Uncut - p.1003 stars out of 5
- "[T]he universal themes of tough love, outlaw tales and spiritual devotion seem drawn across parallel lines....It's remarkably good."
Mojo (Publisher) - p.1023 stars out of 5
- "[A]n affable affair, with Willie providing his nasal, agreeable, home-on-the-strange vocals while steel guitar and violins merge with reggae riddims to the rear."
Personnel: Willie Nelson (vocals, guitar); Pam Hall, Sir Harry Bowens, Sweet Pea Atkinson, Donald Ray Mitchell (vocals, background vocals); Toots Hibbert (vocals); Mikey Hyde (keyboards); Paul "Pablo" Stennett (bass guitar); Uziah "Sticky" Thompson (percussion); Lieba Thomas (background vocals); Dan Bosworth, Randy Jacobs, Richard Feldman, Wayne Jobson (guitar); Robby Turner (steel guitar, dobro); Mickey Raphael (harmonica); Stephen Stewart, Norris Webb (keyboards); Santa Davis (drums).
Audio Mixers: Richard Feldman; Tom Weir.
Recording information: Ocean Way Studios, Hollywood, CA (1995-2004); Record One, Los Angeles, CA (1995-2004); Studio Of The Legends, Jamaica (1995-2004).
Photographer: Jim Herrington.
Willie Nelson and reggae might seem at first to be an unlikely match.
Upon further thought, though, Nelson's laid-back sensibility, subtle
rhythmic lilt, and stoner image make his reggae album, COUNTRYMAN, seem in retrospect like an inevitability. Instead of adding his distinctive jazzy drawl and ragged guitar to a batch of reggae classics, though, Willie mostly keeps it country amid the Kingston grooves, delivering many of his own songs, as well a couple by Johnny Cash and reggae giant Jimmy Cliff.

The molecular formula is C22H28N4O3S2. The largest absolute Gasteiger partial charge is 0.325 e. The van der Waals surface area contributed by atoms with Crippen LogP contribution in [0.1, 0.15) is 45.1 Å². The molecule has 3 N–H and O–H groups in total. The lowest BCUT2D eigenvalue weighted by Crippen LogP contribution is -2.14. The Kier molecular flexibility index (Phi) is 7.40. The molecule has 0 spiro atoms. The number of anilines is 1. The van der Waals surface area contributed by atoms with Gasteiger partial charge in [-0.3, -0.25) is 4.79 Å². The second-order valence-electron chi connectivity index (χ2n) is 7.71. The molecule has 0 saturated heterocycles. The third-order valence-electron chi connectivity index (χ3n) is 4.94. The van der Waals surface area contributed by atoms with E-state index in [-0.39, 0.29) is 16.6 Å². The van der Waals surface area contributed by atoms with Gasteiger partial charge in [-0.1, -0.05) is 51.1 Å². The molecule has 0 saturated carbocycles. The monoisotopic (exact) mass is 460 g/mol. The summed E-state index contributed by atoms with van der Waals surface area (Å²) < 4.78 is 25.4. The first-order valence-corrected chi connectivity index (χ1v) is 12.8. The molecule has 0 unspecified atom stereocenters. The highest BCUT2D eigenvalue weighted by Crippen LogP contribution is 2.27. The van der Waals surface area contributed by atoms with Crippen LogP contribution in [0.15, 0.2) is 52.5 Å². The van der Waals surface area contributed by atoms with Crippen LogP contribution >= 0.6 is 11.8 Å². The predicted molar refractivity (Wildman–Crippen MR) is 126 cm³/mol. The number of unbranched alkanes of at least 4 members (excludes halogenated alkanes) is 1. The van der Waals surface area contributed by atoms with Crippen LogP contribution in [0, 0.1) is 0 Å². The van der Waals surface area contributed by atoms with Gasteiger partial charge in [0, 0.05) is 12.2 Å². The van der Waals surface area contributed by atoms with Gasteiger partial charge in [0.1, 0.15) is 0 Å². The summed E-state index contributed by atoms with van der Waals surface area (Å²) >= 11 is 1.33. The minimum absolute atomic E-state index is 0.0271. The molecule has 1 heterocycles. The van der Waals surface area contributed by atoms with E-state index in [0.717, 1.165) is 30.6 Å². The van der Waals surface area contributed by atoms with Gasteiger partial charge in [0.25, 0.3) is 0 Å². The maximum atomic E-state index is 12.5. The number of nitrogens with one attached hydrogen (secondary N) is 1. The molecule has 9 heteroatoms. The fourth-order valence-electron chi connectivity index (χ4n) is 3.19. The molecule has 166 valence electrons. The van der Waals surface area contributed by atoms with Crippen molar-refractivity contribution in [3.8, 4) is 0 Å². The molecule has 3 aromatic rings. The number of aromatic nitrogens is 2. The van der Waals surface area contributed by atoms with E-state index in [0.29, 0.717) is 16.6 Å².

Produced by Don Was, these tracks mostly feature L.A. session musicians doing a credible approximation of early-'70s Cliff/Toots & the
Maytals-style roots reggae, while Willie remains unflappable atop the
rhythmic change-up of the arrangements. These sessions actually sat in the can for about eight years before finally seeing the light of day, but anyone who ever wondered what bleak, ruminative Nelson chestnuts
such as "Darkness on the Face of the Earth" and "I've Just Destroyed
the World" would sound like with the added emotional contrast of a
bouncy reggae beat were finally sated with COUNTRYMAN's 2005 release.